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VI.

Then too, ialas ! when she shall tear

The lines fome younger rival sends ; She 'll give me leave to write, I fear,

And we shall ftill continue friends.

VII.
For, as our different ages move,

'Tis so ordain'd, (would Fate but mend it!) That I shall be past making love,

When the begins to comprehend it.

PARTIAL

F A M E.

I.

T

HE sturdy Man, if he in love obtains,

In open pomp and triumph reigns : The subtile Woman, if the should succeed, Disowns the honour of the deed.

II.

Though He, for all his boast, is forc'd to yield,
Though She can always keep the field :
He vaunts his conquests, the conceals her.shame ;
How Partial is the voice of Fame !

For the PLAN of a FOUNTAIN,

ON WHICH IS

The Effigies of the Queen on a Triumphal Arch; The Figure of the Duke of MARLBOROUGH beneath;

AND

The chief Rivers of the World round the whole Work.

YE

E active streams, where-e'er your waters flow,

Let distant climes and furthest nations know, What

ye

from Thames and Danube have been taught, How Anne commanded, and how Marlborough fought.

Quæcunque æterno properatis, flumina, lapfu,
Divisis latè terris, populifque remotis,
Dicite, nam vobis Tamefis narravit & Ister,
Anna quid imperiis potuit, quid Marlburus armis..

THE

CAMELEO N..

AS

S the Cameleon, who is known

To have no colours of his own;
But borrow, from his neighbour's hue
His white or black, his green or. blue ;
And struts as inuch in ready light,
Which credit gives him upon fight,
As if the rain-bow were in tail
Settled on him and his heirs male;

So

So the young squire, when first he comes
From country

school to Will's or Tom's,
And equally, in truth, is fit
To be a statesman, or a wit ;
Without one notion of his own,
He saunters wildly up and down,
Till some acquaintance, good or bad,
Takes notice of a staring lad,
Adinits him in among

the

gang ;
They jeft, reply, dispute, harangue :
He acts and talks, as they befriend him,
Smear’d with the colours which they lend him.

Thus, merely as his fortune chances,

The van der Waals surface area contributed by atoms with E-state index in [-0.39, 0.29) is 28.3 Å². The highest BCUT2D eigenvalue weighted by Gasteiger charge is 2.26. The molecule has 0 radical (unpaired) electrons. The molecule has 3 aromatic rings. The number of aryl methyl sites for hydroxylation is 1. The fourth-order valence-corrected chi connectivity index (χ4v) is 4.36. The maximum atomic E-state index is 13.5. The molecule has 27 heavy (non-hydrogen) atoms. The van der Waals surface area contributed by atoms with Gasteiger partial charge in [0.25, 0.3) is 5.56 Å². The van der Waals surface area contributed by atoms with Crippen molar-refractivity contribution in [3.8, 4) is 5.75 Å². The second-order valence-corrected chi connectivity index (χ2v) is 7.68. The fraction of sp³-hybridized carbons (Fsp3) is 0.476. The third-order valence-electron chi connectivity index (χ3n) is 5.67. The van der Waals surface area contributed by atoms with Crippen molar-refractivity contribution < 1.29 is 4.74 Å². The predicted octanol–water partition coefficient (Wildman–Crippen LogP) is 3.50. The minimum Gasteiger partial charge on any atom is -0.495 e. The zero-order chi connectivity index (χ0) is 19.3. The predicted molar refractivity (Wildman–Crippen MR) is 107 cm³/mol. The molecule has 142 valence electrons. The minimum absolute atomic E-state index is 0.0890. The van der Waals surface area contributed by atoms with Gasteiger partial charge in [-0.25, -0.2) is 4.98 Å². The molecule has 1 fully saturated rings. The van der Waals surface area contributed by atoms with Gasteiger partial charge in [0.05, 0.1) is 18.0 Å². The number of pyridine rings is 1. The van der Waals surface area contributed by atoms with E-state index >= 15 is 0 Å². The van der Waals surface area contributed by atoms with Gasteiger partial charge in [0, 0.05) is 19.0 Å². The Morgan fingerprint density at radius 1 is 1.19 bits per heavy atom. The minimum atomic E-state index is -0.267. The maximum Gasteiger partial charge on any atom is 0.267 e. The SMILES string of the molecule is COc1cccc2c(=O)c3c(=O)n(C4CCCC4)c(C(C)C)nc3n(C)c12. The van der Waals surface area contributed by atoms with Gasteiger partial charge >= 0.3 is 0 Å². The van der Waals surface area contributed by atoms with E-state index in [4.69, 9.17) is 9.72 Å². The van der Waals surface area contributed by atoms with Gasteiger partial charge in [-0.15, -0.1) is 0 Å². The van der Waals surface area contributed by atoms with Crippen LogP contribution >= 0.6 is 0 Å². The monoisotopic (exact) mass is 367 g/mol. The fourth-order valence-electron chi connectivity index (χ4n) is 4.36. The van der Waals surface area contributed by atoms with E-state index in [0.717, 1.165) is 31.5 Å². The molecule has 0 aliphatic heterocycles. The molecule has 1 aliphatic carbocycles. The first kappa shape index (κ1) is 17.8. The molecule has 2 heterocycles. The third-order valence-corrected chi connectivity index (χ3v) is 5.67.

His merit or his vice advances.

If haply he the sect pursues,
That read and comment upon news ;
He takes up their mysterious face;
He drinks his coffee without lace ;
This week his mimic tongue runs o'er
What they have said the week before i
His wisdom sets all Europe right,
And teaches Marlborough when to fight.

Or if it be his fate to meet
With folks who have more wealth than wit ;
He loves cheap port, and double bub;
And settles in the Hum-drum club :
He learns how stocks will fall or rise;
Holds poverty the greatest vice;
Thinks wit the bane of conversation ;
And says that learning spoils a nation.

But

But if, at first, he minds his hits,
And drinks champaign among the wits;
Five deep he toasts the towering lasses ;
Repeats you verses wrote on glasses;
Is in the chair ; prescribes the law;
And lies with those he never saw.

MERRY

AN DR EW.

SL LY Merry Andrew, the last Southwark-fair

(At Barthol'mew he did not much appear, So peevish was the edict of the mayor); At Southwark therefore, as his 'tricks he show'd, To please our masters, and his friends the croud; A huge neat's-tongue he in his right-hand held, His left was with a good black-pudding fill’d. With a grave look, in this odd equipage, The clownish mimic traverses the stage. Why how now, Andrew! cries his brother droll; To-day's conceit, methinks, is something dull : Come on, sir, to our worthy friends explain, What does your emblematic worship mean? Quoth Andrew, Honest English let'us speak : Your emble-(what d' ye call 't) is heathen Greek. To torgue or pudding thou hast no pretence : Learning thy talent is, but mine is sense. That busy fool I was, which thou art now; Desirous to correct, not knowing how ; With very good delign, but little wit, Blaming or praising things, as I thought fit,

I for this conduct had what I deserv'd;
And, dealing honestly, was almoit starv'd.
But, thanks to my indulgent stars, I eat;
Since I have found the secret to be great.
0, dearest Andrew, says the humble droll,
Henceforth may I obey, and thou control;
Provided thou impart thy useful skill.
Bow then, says Andrew; and, for once, I will. ---
Be of your patron's mind, whate'er he says;
Sleep very much ; think little ; and talk less :
Mind neither good nor bad, nor right nor wrong;
But eat your pudding, slave; and hold your tongue.

A reverend prelate stopt his coach and fix,
To laugh a little at our Andrew's tricks.
But, when he heard him give this golden rule,
Drive on (he cried); this fellow is no fool.

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a

DEAR Thomas, didst thou never pop

Thy head into a tin-man's shop?
There, Thomas, didst thou never sec
('Tis but by way of simile)
A squirrel spend his little

rage,
In jumping round a rowling cage';
The cage, as either side turn'd up,
Striking a ring of bells at top?

Mov'd in the orb, pleas’d with the chimes,
The foolish creature thinks he climbs:

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